Louıs Vuıtton presented Creatıve Dırector Pharrell Wıllıams’ Men’s Pre-Fall 2024 Collection in Hong Kong

A swarm of illuminated drones hovered high above Hong Kong’s Victoria Harbour at Pharrell Williams’s first Louis Vuitton menswear pre-fall show, etching momentary patterns in the sky. First they synchronized to illustrate a rising blue wave pushing a riderless white surfboard; as the wave broke the surfboard transformed into a traditional junk boat of the kind that has plied these waters for centuries. Maritime theme established, the drones scattered to reform in the designer’s LV Lovers motif.

Anson Lo, Sho Hirano, Dylan Wang, Stray Kids’s Felix and Rauw Alejandro, 600 VICs, and around 200 Hong Kong fashion students (watching on a nearby big screen) were invited to see a collection that contained many complex currents of its own. Theme-wise, the main dialogue ran the characters of dandy-sailor (at the beginning) and earthier surfer (towards the end). Among the many super-enjoyable elements at the wavier end were intensely mustered Hawaiian-style prints on Aloha shirts and short sets, jacquard suiting featuring LV icons, and a whole arsenal of accessories including a ukulele strap. A suede short and shirt set in red was garlanded with wire-edged flowers you could arrange according to your mood. There were beaded shorties, wetsuits and ponchos in neoprene, friendship bracelets and necklaces, rattan hats, and fisherman’s sandals—and a surfboard too.

Around and also sometimes within this fun frothing churn of luxury surfology Williams’s LV lexicon began to take shape. Pearls as milky as moonlight tipped denim rivets, topped buttons, etched pinstripe on seersucker, and were the precious pixels that traced the florals, waves, and fish on a closing baseball jacket. The LV initials resembled the grid of a fishing net in the silky jacquard of the first suit and the chambray separates that appeared later. The collarless not-quite rattan coat in the same milky tone as its pearl buttons, the high-waisted double breasted jackets and breaky pants, the wide shorts (most prominently in a tufted denim), and the baseball jackets all pointed to a core wardrobe that combined broad wearability and high materiality. Neptune, god of the ocean, was inserted into one of those Aloha prints as a join-the-dots easter egg for Pharrell-philes.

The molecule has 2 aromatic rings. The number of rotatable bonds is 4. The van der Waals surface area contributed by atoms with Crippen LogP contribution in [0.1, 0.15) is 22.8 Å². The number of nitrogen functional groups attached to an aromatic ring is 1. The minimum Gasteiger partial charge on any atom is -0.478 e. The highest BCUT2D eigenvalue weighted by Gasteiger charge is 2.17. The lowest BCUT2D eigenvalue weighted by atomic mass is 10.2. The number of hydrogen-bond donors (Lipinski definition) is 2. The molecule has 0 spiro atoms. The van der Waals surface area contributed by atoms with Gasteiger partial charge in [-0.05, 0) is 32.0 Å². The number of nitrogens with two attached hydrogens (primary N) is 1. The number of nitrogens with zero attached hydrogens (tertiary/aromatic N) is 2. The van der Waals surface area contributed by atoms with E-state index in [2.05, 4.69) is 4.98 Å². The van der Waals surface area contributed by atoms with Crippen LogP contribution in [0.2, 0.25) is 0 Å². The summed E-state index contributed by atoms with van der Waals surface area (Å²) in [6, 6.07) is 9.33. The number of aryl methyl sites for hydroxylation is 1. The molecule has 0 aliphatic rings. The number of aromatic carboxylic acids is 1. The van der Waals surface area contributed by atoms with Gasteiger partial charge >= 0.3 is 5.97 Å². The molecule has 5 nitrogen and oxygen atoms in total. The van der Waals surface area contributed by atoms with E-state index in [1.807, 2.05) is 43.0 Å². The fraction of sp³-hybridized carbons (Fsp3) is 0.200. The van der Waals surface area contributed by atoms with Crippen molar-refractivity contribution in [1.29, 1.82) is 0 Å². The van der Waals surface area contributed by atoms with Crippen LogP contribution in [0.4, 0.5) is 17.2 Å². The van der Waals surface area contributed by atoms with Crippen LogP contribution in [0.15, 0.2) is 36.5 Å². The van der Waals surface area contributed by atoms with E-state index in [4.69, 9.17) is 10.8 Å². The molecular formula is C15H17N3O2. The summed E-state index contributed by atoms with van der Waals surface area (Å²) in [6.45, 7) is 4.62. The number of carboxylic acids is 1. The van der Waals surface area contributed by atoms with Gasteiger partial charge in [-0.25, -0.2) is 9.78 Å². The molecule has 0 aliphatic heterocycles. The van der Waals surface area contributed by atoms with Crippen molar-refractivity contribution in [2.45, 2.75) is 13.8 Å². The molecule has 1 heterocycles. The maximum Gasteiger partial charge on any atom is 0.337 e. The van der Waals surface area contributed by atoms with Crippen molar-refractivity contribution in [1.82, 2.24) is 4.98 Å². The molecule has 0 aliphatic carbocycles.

Accessories provide the tide that propels Louis Vuitton, and they were given due prominence this evening. Tweaked versions of the Speedy and a new chest bag were amongst the models printed in bicolor checkerboard versions of the damier design, taken from the archive’s original design and retaining its first hand-brushed identifier. Those LV Aloha prints landed here too, as did some beautifully woven raffia pieces and a new scuba-effect version of the damier checkerboard. The shoes that kicked sand on the runway included a sleek-looking new model named Cobra, 3D-printed in TPU, that was patterned with a fine mesh finish and aerodynamically set air vents.

At the end of it all, those drones made for such irresistible content that some in the 1,200-strong crowd shifted from their spots, apparently to gain an improved shooting position. This current then swirled against the finale’s massed wave of models. At its peak was Williams, in a jaunty sailor’s hat and a pearl-buttoned double breasted white suit with authentically bell bottomed pants. Encountering this human turbulence, Louis Vuitton’s menswear captain didn’t falter, but hand-shook and high-fived his way onwards down towards the end of his palm-fringed waterside runway. He had steered his sophomore show smoothly into the magnificent port of Hong Kong.